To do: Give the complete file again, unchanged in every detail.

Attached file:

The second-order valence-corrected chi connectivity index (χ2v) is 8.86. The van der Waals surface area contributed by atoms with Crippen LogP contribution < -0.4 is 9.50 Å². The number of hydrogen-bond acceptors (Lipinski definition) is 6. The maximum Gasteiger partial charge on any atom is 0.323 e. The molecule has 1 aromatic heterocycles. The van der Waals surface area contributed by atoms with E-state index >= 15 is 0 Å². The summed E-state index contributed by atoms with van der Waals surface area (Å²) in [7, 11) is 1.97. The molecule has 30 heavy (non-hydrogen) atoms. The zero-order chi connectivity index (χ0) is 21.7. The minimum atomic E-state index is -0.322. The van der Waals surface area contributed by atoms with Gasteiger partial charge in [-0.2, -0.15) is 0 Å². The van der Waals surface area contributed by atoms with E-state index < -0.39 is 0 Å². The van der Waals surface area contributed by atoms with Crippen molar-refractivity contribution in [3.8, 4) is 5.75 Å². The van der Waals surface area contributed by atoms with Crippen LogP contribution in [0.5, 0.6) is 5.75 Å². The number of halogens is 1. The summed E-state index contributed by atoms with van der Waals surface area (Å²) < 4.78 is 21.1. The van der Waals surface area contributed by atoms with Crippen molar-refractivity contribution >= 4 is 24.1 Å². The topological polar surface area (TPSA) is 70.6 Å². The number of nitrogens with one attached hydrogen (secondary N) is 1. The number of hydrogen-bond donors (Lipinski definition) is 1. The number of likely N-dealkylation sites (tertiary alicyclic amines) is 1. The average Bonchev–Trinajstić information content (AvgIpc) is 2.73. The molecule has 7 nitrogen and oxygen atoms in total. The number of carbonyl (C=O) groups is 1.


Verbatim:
The second-order valence-corrected chi connectivity index (χ2v) is 8.86. The van der Waals surface area contributed by atoms with Crippen LogP contribution < -0.4 is 9.50 Å². The number of hydrogen-bond acceptors (Lipinski definition) is 6. The maximum Gasteiger partial charge on any atom is 0.323 e. The molecule has 1 aromatic heterocycles. The van der Waals surface area contributed by atoms with E-state index >= 15 is 0 Å². The summed E-state index contributed by atoms with van der Waals surface area (Å²) in [7, 11) is 1.97. The molecule has 30 heavy (non-hydrogen) atoms. The zero-order chi connectivity index (χ0) is 21.7. The minimum atomic E-state index is -0.322. The van der Waals surface area contributed by atoms with Gasteiger partial charge in [-0.2, -0.15) is 0 Å². The van der Waals surface area contributed by atoms with E-state index < -0.39 is 0 Å². The van der Waals surface area contributed by atoms with Crippen molar-refractivity contribution in [3.8, 4) is 5.75 Å². The van der Waals surface area contributed by atoms with Crippen LogP contribution in [0.5, 0.6) is 5.75 Å². The number of halogens is 1. The summed E-state index contributed by atoms with van der Waals surface area (Å²) < 4.78 is 21.1. The van der Waals surface area contributed by atoms with Crippen molar-refractivity contribution >= 4 is 24.1 Å². The topological polar surface area (TPSA) is 70.6 Å². The number of nitrogens with one attached hydrogen (secondary N) is 1. The number of hydrogen-bond donors (Lipinski definition) is 1. The number of likely N-dealkylation sites (tertiary alicyclic amines) is 1. The average Bonchev–Trinajstić information content (AvgIpc) is 2.73. The molecule has 7 nitrogen and oxygen atoms in total. The number of carbonyl (C=O) groups is 1.